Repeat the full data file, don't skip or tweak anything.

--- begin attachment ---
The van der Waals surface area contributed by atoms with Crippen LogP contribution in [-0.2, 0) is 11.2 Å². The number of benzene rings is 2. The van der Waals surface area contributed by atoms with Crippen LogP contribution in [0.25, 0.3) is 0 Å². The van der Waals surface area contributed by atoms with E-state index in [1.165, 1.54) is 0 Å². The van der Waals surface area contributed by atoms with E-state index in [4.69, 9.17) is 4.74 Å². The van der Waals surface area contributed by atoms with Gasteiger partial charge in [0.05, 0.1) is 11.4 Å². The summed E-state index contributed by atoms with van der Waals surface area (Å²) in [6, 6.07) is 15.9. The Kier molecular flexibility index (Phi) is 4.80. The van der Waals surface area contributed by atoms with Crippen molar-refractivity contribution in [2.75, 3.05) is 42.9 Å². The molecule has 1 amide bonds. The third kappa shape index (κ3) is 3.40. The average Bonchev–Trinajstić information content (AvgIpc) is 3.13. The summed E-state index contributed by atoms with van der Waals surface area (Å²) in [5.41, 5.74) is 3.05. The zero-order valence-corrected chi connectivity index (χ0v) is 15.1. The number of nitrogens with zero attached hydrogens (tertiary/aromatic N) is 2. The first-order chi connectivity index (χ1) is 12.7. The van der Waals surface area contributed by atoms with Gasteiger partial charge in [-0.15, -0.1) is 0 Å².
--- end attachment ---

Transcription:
The van der Waals surface area contributed by atoms with Crippen LogP contribution in [-0.2, 0) is 11.2 Å². The number of benzene rings is 2. The van der Waals surface area contributed by atoms with Crippen LogP contribution in [0.25, 0.3) is 0 Å². The van der Waals surface area contributed by atoms with E-state index in [1.165, 1.54) is 0 Å². The van der Waals surface area contributed by atoms with E-state index in [4.69, 9.17) is 4.74 Å². The van der Waals surface area contributed by atoms with Gasteiger partial charge in [0.05, 0.1) is 11.4 Å². The summed E-state index contributed by atoms with van der Waals surface area (Å²) in [6, 6.07) is 15.9. The Kier molecular flexibility index (Phi) is 4.80. The van der Waals surface area contributed by atoms with Crippen molar-refractivity contribution in [2.75, 3.05) is 42.9 Å². The molecule has 1 amide bonds. The third kappa shape index (κ3) is 3.40. The average Bonchev–Trinajstić information content (AvgIpc) is 3.13. The summed E-state index contributed by atoms with van der Waals surface area (Å²) in [5.41, 5.74) is 3.05. The zero-order valence-corrected chi connectivity index (χ0v) is 15.1. The number of nitrogens with zero attached hydrogens (tertiary/aromatic N) is 2. The first-order chi connectivity index (χ1) is 12.7. The van der Waals surface area contributed by atoms with Gasteiger partial charge in [-0.15, -0.1) is 0 Å².